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90th Birthday Concert conducted by Timothy Redmond and included Symphony No.2 by Mahler - The Resurrection. This was its first performance in Hanley. The drawing of Gustav Mahler on the front cover or the programme was made by Neville Mitchison.

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The Millenium Concert - Bizet's Carmen at The Victoria Hall, Hanley, with guests choirs and Timothy Redmond conducting.
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Critics Column
“A Fitting Farewell”, The Carmen Concert, by Friends Correspondent

It’s not often that one gets the opportunity to hear a concert performance of a full opera, but that was the feast provided by the North Staffordshire Symphony Orchestra, with a talented array of professional soloists, plus a choir consisting of The Barbara Walton Singers; The Ceramic City Choir and The Stone Choral Society, at the Victoria Hall, for the orchestra’s last performance of the 1999 / 2000 season.

It was an ambitious venture, needing much planning, such as size of stage, booking of solo artists, rehearsal schedules for orchestra and chorus etc.. The fact that owing to illness and unavoidable indisposition, stand-in soloists had to be found finding a third Carmen at very short notice, must have been a real headache. Having lost count of who’s who and the number of changes, I beg the forgiveness of the soloists for not mentioning them by name. To crown it all, on the day of the performance, it was ‘barbecue weather’ ensuring the absence of much potential audience. However, that did little to detract from the enjoyment of the opera. All the soloists were established professional singers of high quality. The opera, being sung in English, also helped greatly in that one was able to follow the plot and dialogue with ease as the tragedy unfolded.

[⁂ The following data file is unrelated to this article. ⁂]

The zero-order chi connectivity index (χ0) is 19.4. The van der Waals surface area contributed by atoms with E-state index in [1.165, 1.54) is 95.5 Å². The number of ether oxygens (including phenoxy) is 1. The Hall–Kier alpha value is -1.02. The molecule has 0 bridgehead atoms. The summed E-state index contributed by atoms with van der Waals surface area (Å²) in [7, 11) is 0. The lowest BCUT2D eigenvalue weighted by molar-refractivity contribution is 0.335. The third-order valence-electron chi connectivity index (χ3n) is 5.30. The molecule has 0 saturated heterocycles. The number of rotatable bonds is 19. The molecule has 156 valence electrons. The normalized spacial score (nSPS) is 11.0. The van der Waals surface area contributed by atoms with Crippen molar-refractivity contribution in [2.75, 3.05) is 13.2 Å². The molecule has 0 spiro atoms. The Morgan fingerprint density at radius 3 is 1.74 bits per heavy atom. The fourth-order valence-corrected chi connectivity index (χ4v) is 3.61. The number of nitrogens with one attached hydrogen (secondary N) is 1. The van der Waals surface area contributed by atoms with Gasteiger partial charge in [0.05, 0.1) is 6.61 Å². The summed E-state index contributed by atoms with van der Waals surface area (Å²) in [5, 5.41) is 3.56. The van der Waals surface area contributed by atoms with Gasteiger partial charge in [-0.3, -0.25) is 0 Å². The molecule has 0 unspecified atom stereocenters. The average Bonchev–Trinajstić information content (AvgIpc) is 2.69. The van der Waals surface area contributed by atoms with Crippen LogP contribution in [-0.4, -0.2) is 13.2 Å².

If the performance is good, watching and listening to opera without the scenery is a bit like hearing a play on the radio; one can imagine the setting and so feel part of it. As it progressed, this rendition went a long way to achieving that. To start with, the Overture and opening scene showed the orchestra in fine fettle, really setting the scene and mood of what was to follow.

No fiery, hot blooded, passionate, foot stamping Carmen here, but a willowy, lithesome siren who woos the men gathered round her with her slinky body and voice to match when she tells them, in the ‘Habanera’, that “love obeys no laws”. She also showed great agility of voice in the ‘Seguidilla’ with its tricky intervals, turns and other vocal gymnastics. On the other hand, Micaela, a modest and shy peasant girl, sang her part with a purity of tone when bringing news of Don Jose’s mother. Corporal Morales, Lieutenant Zuniga and Don Jose sang their parts adequately. Jose was at his best in the ‘Flower Song’, which he sang with a touching tenderness.

Carmen was ably supported by her friends, Frasquita and Mercedes. Escamillo, the bullfighter, sang the ‘Toreador’s Song’ with conviction, but with a voice that didn’t quite match. It was the smugglers, Dancairo and Remendado, who introduced a new and refreshing dimension; their dialogue, in broad Yorkshire/Lancashire, gave it a realism that added spice to what was already an enjoyable performance. Throughout the opera, the orchestral accompaniment was extremely good. Tim Redmond took the ‘Aragonaise’ and ‘Bohemian Dance’ at great speed - and the response was immediate and with relish. The choir also gave a lively, disciplined performance with some powerful singing. It was all well rehearsed.

There were two disappointments. The first was the thinness of the audience, not entirely unexpected in view of the weather. Otherwise, a similar venture is worth considering, perhaps at a more suitable part of the season.

The other was the bald statement made to the audience by Mr. Redmond at the end of the interval, that this was his last concert with the North Staffordshire Symphony Orchestra as it’s Musical Director. What a pity that say, five minutes could not have been spared for a representative of the orchestra to make a presentation to Mr. Redmond in a way that could have been shared by the audience, including Friends and Patrons of the N.S.S.O. (all of whom are the life-blood of the orchestra) giving them the opportunity to show their deep affection and appreciation to Tim for the sterling work done during his tenure as Conductor, Orchestral Trainer and Musical Director. What is it about secrecy and confidentiality that makes it so fashionable these days? EW


North Staffs Symphony Orchestra - Nov 2011 Rehearsal - Shostakovich Symph No.1 Movement 2. at Wolstanton High School, Newcastle-under-Lyme, UK, with Juan Ortuno conducting.